• Credit monitoring: Credit monitoring is a service that tracks your credit file and alerts you whenever a change is made. This gives you the opportunity to confirm the accuracy of the edit and, if necessary, to challenge any inaccuracies. The specifics of any service will depend on the provider; however, most advertise that they will notify you within 24 hours of any changes to your credit report.

  • Take advantage of all the free services offered as a result of the breach: Take advantage of any unconditional, free subscription to any credit monitoring, fraud resolution, or other service designed to protect and help you. Before accepting a free subscription that is offered to you as a result of a security breach, carefully review all the conditions imposed on your acceptance of this subscription. For example, will you be charged after a short free period, or will you only get the free subscription if you waive your right to further legal recourse?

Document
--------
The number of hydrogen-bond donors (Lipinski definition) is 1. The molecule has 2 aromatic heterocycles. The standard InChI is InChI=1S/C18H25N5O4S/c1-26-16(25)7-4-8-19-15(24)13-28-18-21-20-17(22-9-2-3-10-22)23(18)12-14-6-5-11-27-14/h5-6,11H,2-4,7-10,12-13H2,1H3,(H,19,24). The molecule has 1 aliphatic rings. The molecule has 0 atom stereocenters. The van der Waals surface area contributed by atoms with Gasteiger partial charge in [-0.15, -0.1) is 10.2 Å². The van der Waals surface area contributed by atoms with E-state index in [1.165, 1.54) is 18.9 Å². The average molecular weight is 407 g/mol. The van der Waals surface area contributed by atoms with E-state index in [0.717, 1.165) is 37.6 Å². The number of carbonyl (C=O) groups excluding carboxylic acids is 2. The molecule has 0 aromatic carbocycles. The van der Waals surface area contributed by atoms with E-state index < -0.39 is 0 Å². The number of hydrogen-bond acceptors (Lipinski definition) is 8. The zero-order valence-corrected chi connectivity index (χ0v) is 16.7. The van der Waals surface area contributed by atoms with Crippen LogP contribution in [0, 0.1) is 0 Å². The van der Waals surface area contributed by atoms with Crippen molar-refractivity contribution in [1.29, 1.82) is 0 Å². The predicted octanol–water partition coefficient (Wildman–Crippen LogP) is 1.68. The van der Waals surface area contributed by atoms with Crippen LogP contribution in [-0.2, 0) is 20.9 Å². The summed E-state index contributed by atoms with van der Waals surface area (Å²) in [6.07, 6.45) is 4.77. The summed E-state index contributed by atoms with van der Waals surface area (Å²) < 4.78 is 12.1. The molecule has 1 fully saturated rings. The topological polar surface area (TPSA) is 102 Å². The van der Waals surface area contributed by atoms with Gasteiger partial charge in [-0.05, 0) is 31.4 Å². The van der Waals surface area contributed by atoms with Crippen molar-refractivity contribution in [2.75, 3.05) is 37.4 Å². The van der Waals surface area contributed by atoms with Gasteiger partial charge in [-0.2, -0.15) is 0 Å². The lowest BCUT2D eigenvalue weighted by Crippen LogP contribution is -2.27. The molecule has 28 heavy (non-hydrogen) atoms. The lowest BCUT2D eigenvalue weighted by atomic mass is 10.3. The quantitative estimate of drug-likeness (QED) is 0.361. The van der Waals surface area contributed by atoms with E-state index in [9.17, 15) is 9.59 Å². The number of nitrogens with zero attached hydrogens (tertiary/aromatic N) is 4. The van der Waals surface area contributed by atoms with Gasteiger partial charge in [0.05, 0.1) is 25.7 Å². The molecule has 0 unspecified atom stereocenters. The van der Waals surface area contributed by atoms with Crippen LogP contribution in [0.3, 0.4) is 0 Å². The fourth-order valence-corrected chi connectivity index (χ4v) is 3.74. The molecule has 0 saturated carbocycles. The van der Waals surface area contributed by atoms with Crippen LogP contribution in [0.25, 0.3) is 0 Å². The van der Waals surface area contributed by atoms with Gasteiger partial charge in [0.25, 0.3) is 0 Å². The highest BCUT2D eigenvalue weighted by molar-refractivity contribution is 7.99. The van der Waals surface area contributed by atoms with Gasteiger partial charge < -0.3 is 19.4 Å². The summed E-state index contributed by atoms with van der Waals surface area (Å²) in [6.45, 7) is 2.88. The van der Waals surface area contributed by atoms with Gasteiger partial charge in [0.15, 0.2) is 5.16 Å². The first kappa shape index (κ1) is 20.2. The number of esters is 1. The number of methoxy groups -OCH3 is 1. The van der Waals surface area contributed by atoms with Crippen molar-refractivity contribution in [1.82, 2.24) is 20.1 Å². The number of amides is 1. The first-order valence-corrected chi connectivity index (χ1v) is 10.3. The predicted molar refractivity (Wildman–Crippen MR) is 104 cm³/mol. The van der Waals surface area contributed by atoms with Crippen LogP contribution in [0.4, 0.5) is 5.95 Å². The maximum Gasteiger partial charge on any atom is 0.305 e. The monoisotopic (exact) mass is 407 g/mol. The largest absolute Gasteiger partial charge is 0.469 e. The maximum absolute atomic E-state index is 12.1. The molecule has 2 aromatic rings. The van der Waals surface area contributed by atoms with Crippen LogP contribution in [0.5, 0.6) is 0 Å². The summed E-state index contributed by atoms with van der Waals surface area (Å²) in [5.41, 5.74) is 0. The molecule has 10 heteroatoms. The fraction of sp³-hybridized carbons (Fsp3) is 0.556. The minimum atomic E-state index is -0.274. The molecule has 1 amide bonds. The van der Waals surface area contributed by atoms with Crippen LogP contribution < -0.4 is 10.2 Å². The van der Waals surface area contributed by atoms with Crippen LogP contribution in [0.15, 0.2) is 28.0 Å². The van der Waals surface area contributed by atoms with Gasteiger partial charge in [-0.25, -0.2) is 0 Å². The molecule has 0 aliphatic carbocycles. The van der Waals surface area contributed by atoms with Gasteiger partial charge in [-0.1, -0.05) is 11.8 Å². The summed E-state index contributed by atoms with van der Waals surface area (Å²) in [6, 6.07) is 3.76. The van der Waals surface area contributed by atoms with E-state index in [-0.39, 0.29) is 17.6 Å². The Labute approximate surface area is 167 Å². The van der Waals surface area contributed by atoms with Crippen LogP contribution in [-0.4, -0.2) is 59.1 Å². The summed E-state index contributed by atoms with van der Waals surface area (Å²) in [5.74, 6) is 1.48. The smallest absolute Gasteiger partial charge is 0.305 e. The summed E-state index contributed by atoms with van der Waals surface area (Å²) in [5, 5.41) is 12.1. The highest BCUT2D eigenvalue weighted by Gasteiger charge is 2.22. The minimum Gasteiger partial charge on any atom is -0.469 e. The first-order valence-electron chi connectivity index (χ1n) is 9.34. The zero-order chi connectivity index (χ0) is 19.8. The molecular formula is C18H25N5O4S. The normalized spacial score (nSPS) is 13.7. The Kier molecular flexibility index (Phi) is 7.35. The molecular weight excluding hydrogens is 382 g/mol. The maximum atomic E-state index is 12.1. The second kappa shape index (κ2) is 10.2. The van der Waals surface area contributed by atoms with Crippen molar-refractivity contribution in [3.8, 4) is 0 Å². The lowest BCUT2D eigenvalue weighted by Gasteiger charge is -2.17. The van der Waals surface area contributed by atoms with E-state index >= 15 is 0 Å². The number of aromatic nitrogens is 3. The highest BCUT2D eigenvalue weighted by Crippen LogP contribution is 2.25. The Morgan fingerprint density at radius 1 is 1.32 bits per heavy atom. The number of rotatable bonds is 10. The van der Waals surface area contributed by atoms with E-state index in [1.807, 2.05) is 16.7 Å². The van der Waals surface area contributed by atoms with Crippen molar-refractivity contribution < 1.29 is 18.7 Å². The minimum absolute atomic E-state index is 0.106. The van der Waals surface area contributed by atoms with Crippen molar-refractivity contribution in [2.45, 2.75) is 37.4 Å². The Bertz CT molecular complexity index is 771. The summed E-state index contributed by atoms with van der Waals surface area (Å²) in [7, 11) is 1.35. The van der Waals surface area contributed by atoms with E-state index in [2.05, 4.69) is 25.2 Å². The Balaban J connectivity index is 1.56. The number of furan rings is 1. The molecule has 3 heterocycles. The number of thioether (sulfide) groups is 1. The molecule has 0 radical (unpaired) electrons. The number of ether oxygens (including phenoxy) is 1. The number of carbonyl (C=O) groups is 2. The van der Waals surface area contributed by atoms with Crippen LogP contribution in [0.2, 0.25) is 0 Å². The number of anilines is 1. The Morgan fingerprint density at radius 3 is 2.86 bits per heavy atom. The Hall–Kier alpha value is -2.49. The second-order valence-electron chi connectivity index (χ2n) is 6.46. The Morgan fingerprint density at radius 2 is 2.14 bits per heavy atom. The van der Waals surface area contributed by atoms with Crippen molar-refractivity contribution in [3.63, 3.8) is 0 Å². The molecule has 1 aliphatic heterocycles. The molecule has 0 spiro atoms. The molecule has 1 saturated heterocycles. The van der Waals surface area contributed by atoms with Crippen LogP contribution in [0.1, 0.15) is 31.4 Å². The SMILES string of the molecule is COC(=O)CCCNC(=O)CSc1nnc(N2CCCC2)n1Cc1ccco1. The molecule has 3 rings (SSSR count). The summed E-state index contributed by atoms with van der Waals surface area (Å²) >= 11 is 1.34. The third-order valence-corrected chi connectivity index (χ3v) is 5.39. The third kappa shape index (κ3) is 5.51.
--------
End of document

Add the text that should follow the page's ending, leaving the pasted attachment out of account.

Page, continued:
• Use two-factor authentication: For accounts that support it, two-factor authentication requires both your password and additional information to sign in to your account. The second coin can be a code sent to your phone, or a random number generated by an app or a token (a physical object in the possession of the user). This protects your account even if your password is compromised.

If you need to file a consumer complaint with the Michigan Attorney General, you can Click here — If you have any questions, you can call 877-765-8388.

You can find more information on how to respond to a data breach by reading Nessel’s “Data breaches: what to do next? Consumer Alert” article.

Copyright 2023 by WDIV ClickOnDetroit – All Rights Reserved.